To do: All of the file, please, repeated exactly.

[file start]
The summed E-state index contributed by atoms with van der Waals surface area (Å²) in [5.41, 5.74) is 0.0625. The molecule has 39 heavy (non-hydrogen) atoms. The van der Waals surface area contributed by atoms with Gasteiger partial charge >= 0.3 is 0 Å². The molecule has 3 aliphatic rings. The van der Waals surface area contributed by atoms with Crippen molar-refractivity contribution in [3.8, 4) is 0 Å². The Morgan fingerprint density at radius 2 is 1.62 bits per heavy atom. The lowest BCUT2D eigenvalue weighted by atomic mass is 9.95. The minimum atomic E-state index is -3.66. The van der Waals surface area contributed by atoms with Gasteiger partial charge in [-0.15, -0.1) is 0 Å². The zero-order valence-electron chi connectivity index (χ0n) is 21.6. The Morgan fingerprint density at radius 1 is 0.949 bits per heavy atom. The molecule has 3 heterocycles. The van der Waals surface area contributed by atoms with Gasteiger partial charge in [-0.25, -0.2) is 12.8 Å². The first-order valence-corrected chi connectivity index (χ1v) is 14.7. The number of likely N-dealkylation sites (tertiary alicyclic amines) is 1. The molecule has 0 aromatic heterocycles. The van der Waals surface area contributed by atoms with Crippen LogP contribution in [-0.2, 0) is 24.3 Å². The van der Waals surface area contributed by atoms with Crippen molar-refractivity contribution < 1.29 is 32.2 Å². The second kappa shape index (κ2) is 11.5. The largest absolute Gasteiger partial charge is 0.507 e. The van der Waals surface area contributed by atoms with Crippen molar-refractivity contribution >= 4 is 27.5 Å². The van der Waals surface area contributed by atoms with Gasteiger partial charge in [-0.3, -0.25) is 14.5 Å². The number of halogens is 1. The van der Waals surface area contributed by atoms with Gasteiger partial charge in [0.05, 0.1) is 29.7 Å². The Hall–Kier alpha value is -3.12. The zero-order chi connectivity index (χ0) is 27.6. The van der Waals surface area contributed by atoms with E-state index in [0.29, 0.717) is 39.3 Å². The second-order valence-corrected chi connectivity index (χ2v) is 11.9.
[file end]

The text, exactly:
The summed E-state index contributed by atoms with van der Waals surface area (Å²) in [5.41, 5.74) is 0.0625. The molecule has 39 heavy (non-hydrogen) atoms. The van der Waals surface area contributed by atoms with Gasteiger partial charge >= 0.3 is 0 Å². The molecule has 3 aliphatic rings. The van der Waals surface area contributed by atoms with Crippen molar-refractivity contribution in [3.8, 4) is 0 Å². The Morgan fingerprint density at radius 2 is 1.62 bits per heavy atom. The lowest BCUT2D eigenvalue weighted by atomic mass is 9.95. The minimum atomic E-state index is -3.66. The van der Waals surface area contributed by atoms with Gasteiger partial charge in [-0.15, -0.1) is 0 Å². The zero-order valence-electron chi connectivity index (χ0n) is 21.6. The Morgan fingerprint density at radius 1 is 0.949 bits per heavy atom. The molecule has 3 heterocycles. The van der Waals surface area contributed by atoms with Gasteiger partial charge in [-0.25, -0.2) is 12.8 Å². The first-order valence-corrected chi connectivity index (χ1v) is 14.7. The number of likely N-dealkylation sites (tertiary alicyclic amines) is 1. The molecule has 0 aromatic heterocycles. The van der Waals surface area contributed by atoms with Crippen LogP contribution in [-0.2, 0) is 24.3 Å². The van der Waals surface area contributed by atoms with Crippen molar-refractivity contribution < 1.29 is 32.2 Å². The second kappa shape index (κ2) is 11.5. The largest absolute Gasteiger partial charge is 0.507 e. The van der Waals surface area contributed by atoms with Crippen molar-refractivity contribution >= 4 is 27.5 Å². The van der Waals surface area contributed by atoms with Gasteiger partial charge in [-0.3, -0.25) is 14.5 Å². The number of halogens is 1. The van der Waals surface area contributed by atoms with Gasteiger partial charge in [0.05, 0.1) is 29.7 Å². The Hall–Kier alpha value is -3.12. The zero-order chi connectivity index (χ0) is 27.6. The van der Waals surface area contributed by atoms with E-state index in [0.29, 0.717) is 39.3 Å². The second-order valence-corrected chi connectivity index (χ2v) is 11.9.